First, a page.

through the F-Mount -  photography by Jürgen Becker
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Tilting the PC Micro-Nikkor 85mm lenses

January 21, 2012

In 1962 Nikon introduced the PC Nikkor 35mm f/3.5. It was named 'PC' as a short form of 'Perspective Control'. It was the first shift lens for the F-Mount. Over the years they produced a couple of versions with 35mm and 28mm focal length. All of those lenses allow shifting only.

Two generations: the newer PC-E Micro-Nikkor 85mm f/2.8 on left and the PC Micro-Nikkor 85mm f/2.8 D on the right.
The right one was my first T&S lens (not counting some tilting photographs made with my PB-4). It became a member of my standard travelling lens line, which currently consists of 17-35 + 85PC + 180. Thus I used it a lot, sometimes tilted and/or shifted, but most of the times not. The results were great all the time! But because of the inconvenient handling I replaced it by the newer PC-E version at the end of 2011. My first impression is that the two lenses perform on the same level optically. The newer lens is a bit more compact. And it weighs slightly less.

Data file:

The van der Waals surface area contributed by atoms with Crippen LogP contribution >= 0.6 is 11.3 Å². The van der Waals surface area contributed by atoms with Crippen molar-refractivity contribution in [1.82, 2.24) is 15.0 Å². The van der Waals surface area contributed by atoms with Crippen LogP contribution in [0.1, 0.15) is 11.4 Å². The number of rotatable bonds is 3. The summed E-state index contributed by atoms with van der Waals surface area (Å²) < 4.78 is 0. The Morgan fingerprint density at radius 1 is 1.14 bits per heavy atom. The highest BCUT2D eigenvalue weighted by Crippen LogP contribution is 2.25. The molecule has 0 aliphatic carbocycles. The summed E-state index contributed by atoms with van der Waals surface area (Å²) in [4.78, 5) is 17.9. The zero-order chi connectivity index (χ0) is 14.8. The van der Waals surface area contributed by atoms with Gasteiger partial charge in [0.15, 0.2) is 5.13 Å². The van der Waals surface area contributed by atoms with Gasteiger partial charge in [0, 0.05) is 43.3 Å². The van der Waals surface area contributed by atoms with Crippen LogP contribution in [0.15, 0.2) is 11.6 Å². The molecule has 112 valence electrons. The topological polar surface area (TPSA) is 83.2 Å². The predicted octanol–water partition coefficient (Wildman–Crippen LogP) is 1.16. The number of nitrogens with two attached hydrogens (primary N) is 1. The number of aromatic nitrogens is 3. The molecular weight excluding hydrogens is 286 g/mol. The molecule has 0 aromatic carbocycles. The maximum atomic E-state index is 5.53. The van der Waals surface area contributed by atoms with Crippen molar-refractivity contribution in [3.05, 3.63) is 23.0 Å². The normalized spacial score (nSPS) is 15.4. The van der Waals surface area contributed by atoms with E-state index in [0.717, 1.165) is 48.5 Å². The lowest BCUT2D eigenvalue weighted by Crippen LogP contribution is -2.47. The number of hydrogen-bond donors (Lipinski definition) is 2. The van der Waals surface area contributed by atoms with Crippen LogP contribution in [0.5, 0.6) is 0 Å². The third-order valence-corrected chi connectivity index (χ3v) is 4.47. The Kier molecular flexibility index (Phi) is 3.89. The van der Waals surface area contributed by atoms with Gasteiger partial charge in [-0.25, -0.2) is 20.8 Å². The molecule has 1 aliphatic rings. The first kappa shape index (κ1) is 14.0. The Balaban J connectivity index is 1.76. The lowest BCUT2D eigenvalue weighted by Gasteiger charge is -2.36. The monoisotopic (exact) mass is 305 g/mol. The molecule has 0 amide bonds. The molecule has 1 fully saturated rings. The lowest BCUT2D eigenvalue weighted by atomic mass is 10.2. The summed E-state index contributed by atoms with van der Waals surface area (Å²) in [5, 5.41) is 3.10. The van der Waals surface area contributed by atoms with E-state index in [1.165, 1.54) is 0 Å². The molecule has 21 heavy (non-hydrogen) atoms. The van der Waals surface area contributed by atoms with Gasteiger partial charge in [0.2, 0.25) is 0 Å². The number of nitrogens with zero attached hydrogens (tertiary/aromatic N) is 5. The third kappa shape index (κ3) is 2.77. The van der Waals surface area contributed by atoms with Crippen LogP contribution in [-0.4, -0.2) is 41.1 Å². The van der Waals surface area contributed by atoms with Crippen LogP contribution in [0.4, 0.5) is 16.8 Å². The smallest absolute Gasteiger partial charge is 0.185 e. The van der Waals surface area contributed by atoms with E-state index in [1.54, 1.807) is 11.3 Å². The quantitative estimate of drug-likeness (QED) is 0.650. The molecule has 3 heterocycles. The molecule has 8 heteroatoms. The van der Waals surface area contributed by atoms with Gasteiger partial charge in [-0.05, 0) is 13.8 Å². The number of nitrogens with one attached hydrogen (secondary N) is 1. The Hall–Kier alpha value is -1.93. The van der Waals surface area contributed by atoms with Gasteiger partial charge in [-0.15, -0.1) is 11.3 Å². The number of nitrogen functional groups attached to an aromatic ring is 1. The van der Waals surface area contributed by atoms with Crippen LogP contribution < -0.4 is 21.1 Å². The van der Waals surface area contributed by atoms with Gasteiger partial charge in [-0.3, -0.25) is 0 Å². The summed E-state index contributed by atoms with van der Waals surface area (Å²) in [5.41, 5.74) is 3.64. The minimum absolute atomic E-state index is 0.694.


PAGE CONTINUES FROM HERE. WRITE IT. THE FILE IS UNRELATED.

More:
New possibilities came in 1999 with the PC Micro-Nikkor 85mm f/2.8 D. It is the first tilt & shift lens from Nikon. Being a first class lens optically, the 85mm PC was still terrible in terms of handling, just like the old shift lenses. You have to stop down the lens manually and metering must be done stopped down. The only advantage over the old PC Nikkors is the built-in CPU interface, which allows metering on newer bodies, too. Another known handling problem of this lens is the focussing unit which has a tendency to move by itself due to gravity.